27 May, 2023

Cycling Group Raises $1 Million for Global Youth Ministry

by | 26 April, 2022 | 5 comments

By Chris Moon

Ends of the Earth Cycling has hit the $1 million mark.

The ministry, which has close ties to the Restoration Movement and hosts multiday cycling rides across the country, has raised more than $1 million for youth ministries around the world during its 10 years in existence.

The organization—part of New International, a missions group based in Fort Myers, Fla.—celebrated the milestone earlier this month.

“Eight years ago, we set a goal to raise $1 million,” said Justin Hanneken, executive director of Ends of the Earth Cycling. “This month, we just met our goal.”

To date, Ends of the Earth Cycling has organized 43 cycling tours in 35 states. Each tour has lasted from five to seven days and covered 300 to 500 miles. About 1,300 people have participated, either as riders or as support team members.

Each ride aims to raise funds for a specific youth ministry in a foreign country. Riders raise money and pray for the needs of the ministry they will support. They also pray for the overall needs of the country where the ministry is located.

“It really is a mission trip. The cycling is really kind of a tool,” Hanneken said.

In the end, he said, Ends of the Earth Cycling provides for the needs of international youth ministries while at the same time bringing together like-minded Christians in the United States.

“[God] brings the most random people together,” Hanneken said.


Hanneken said he wasn’t a cyclist when Ends of the Earth Cycling got its start.

Instead, Hanneken’s boss at New International urged him in the fall of 2011 to plan a bike ride for youth pastors, simply as a way to gather them for fellowship.

That first effort had an ambitious goal—a 300-mile bike ride from Fort Myers to Key West, Fla.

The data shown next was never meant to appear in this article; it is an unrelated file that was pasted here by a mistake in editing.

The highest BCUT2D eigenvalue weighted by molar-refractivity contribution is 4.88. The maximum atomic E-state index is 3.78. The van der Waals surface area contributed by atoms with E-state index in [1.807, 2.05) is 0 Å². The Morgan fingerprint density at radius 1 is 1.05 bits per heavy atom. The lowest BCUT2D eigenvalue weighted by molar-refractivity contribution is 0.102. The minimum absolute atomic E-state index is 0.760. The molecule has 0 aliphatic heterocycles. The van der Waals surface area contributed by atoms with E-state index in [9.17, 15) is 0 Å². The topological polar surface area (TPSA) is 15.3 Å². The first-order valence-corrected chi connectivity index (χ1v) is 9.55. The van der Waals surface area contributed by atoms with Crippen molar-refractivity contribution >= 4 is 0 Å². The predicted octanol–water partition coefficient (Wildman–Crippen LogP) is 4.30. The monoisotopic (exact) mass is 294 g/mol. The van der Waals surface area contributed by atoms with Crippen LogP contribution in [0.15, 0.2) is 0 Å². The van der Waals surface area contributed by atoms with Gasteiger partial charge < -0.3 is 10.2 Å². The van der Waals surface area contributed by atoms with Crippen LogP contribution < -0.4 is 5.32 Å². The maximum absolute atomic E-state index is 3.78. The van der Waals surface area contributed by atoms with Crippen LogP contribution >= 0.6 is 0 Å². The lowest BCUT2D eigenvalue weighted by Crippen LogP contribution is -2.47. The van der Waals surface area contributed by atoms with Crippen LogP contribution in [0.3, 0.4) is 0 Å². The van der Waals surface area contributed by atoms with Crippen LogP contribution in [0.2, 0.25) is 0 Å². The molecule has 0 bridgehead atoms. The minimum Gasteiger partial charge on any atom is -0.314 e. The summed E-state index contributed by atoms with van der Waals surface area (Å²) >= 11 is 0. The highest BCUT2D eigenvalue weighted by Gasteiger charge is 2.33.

But, again, Hanneken wasn’t a cyclist.

So, he got on his bike one day and decided to see how far he could ride. He made it 12 miles. Only 12 miles.

Back then, Hanneken was 60 pounds heavier than today. Cycling, he said, “was the furthest thing from my desire.”

But Hanneken kept at it, adding one mile per day until February 2012 when he organized the 300-mile ride across Florida.

Twelve riders and one support staff participated. They raised $7,700. Ten percent went to keeping the program running. The rest of the funds supported a youth ministry in Bulgaria.

“In that moment, Ends of the Earth Cycling was born,” Hanneken said.

The next year, 39 people participated in the ride and raised $45,000.

Soon, the vision was to host tours in all 50 states and to raise $1 million. The $1 million goal has been met, and Ends of the Earth Cycling has reached 35 states so far.

In July, a tour in Vermont will mark its 36th state. A tour in Alaska in September will be the 37th.

Each tour is organized by someone local to the region where the tour will take place.

“We’re looking for people with the same vision,” Hanneken said. “We look for one person who loves Jesus, loves missions, and loves cycling.”

Once a tour is organized, the primary difficulty is to get local riders to participate. Hanneken called it “the number one challenge for us.” Many riders come in from other places and have been part of Ends of the Earth rides elsewhere. 

Les Hardin, professor of New Testament at Johnson University Florida, has been involved in nearly every aspect of Ends of the Earth Cycling. He and his daughter, Leah, began going on tours with the group in 2016.

Ends of the Earth Cycling’s fundraising success, Hardin said, is “a testimony to what the people of God can accomplish when we’re all focused on a common, kingdom-centric goal.”